Then, inflation came down and the stock market soared and the recovery began; if I remember correctly the longest bull market except for the one in the 1930s when the stock market roared back even as the nation was still in depression. It got to where investors hoped to see appreciation of 70% a year, and shopped for mutual funds that showed that kind of record! (The influx of money into a highly successful fund of course drove the fund down, but few were thinking about that.) Totally crazy and unsustainable, but that's how it was.

Back to the point. What Baker overlooks is that this is a very different time. The structure of our economy is different. The savings rate is different, consumer debt is different, the proportion of wealth in home equity is different. The financial sector is wildly different from 1981, in its percentage of the economy and in the variety of securities that have been invented since then. The distribution of wealth among our citizens is radically different, with a greater percentage of the wealth belonging to the wealthy.  The middle class is disappearing.

And energy costs. Energy cost is a multiple factor in every human activity, and when energy costs are high, the cost of everything grows higher disproportionately. Reagan was lucky that the price of oil dropped early in his presidency, and that drop set off the boom in the stock market.

It was more than luck. The Saudis wanted to buy fighter planes and AWACS aircraft, and there was opposition to letting them have state of the art military tech. King Fahd's plane landed near D.C., and Reagan went on board to have a secret pow-wow with Fahd. What followed was this: Saudi Arabia would get it's planes; and perhaps linked to that, they increased oil production and undercut OPEC, lowering energy prices world wide. In my opinion, that, more than anything else, was the secret to the business recovery of the Reagan era, not Reagan's policies per se.
Rig count.   The number of all petroleum drilling rigs in use.   A measure of how actively the industry is searching for oil.
You used to find this number every week in the Lubbock Avalanche Journal.  Now you can find it at various places such as and

The current U.S. rig count is 1979 as of March 30, 2012, from the Baker Hughes website.  That is close to what it was through the period 2001-2008, during the Geo W. Bush presidency.

Here is a comparison of the decade 1973-1983 compared with 2000 through 2008.   This is from a Rigzone article dated December, 2008 and is from Baker-Hughes.

As you can see, the rig count soared during the Carter presidency and then plunged drastically about 1981-1982, the early years of the Reagan presidency.    Why?   The price of oil fell sharply on world markets.    Why?  The price of oil dropped drastically at that time because Saudi Arabia exceeded OPEC's targeted oil production.   Why did the Saudis increase production?   Because of a secret deal with Reagan.   Ronald Reagan destroyed the oil industry in West Texas -- or more accurately, set it back by decades

Curiously, no one burned Reagan in effigy in Levelland or Brownfield.

And some accuse Obama of being hostile to the petroleum industry and to business in general?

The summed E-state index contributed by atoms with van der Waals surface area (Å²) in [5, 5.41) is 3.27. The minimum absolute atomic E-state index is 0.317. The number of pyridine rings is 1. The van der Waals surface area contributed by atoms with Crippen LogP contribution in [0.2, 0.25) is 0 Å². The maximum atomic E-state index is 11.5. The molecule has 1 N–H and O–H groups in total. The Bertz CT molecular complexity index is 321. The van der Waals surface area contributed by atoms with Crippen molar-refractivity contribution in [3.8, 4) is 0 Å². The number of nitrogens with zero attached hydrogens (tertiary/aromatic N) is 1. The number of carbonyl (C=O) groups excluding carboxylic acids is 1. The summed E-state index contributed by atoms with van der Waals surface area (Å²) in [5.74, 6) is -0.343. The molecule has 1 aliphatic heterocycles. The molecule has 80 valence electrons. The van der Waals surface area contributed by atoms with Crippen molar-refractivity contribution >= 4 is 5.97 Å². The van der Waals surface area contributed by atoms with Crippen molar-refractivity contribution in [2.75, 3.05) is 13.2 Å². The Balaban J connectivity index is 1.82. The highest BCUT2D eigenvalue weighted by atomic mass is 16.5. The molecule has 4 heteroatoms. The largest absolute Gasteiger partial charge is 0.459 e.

Monday, March 26, 2012

More Walter E. Williams Vomitus

Some Walter Williams columns kinda sorta make sense even if they are based on flawed reasoning. This column doesn't pass the semi-rational test.

Williams uses crime as an index of how "the liberal agenda" has failed. But criminal laws are the same, whether one is in Detroit or in a wealthy white Republican enclave in the same state. Miranda rights are exactly the same.

Indeed, you will find that a particular crime is likely to bring a stiffer sentence and higher probability of conviction if the defendant is black. So in Scarsdale, a white defendant is more likely to get probation than a black defendant in Buffalo. This is the reverse of what Williams is claiming.

If you look at the realities of arrests and sentencing and the criminal justice system as a whole, whites get more liberal justice than blacks.

Why then did the murder rate increase after the 1950s? Was it liberalism? Or was it the growth of the drug culture? Was it increased prosperity in the black population? Were more blacks able to buy guns than before? Was it because of the flight of whites from inner cities? Increasing population? Was it because of the pervasiveness of modia and advertising and the bitterness blacks felt about being denied a part of the American dream? All of these are possibilities.

And an economist should be aware that the structure of our economy has drastically changed. The trend has been toward more low-paying jobs and high-pay highly skilled jobs with little in between, which has been a total social and economic upheaval in this country.

Wiliams doesn't come out and say that a higher black crime rate was linked to the civil rights movement and an end to segregation but he might have; the correlation is there, and he is basing his argument on correlation.

Mr Williams is a rare species, a rara avis, because he is black and conservative and Republican. And so newspapers like the AJ can put his column up against their masthead and feel righteous and PC as they accomplish two ordinarily incompatible goals, having a black columnist on their editorial page and at the same time serving up more conservative drivel.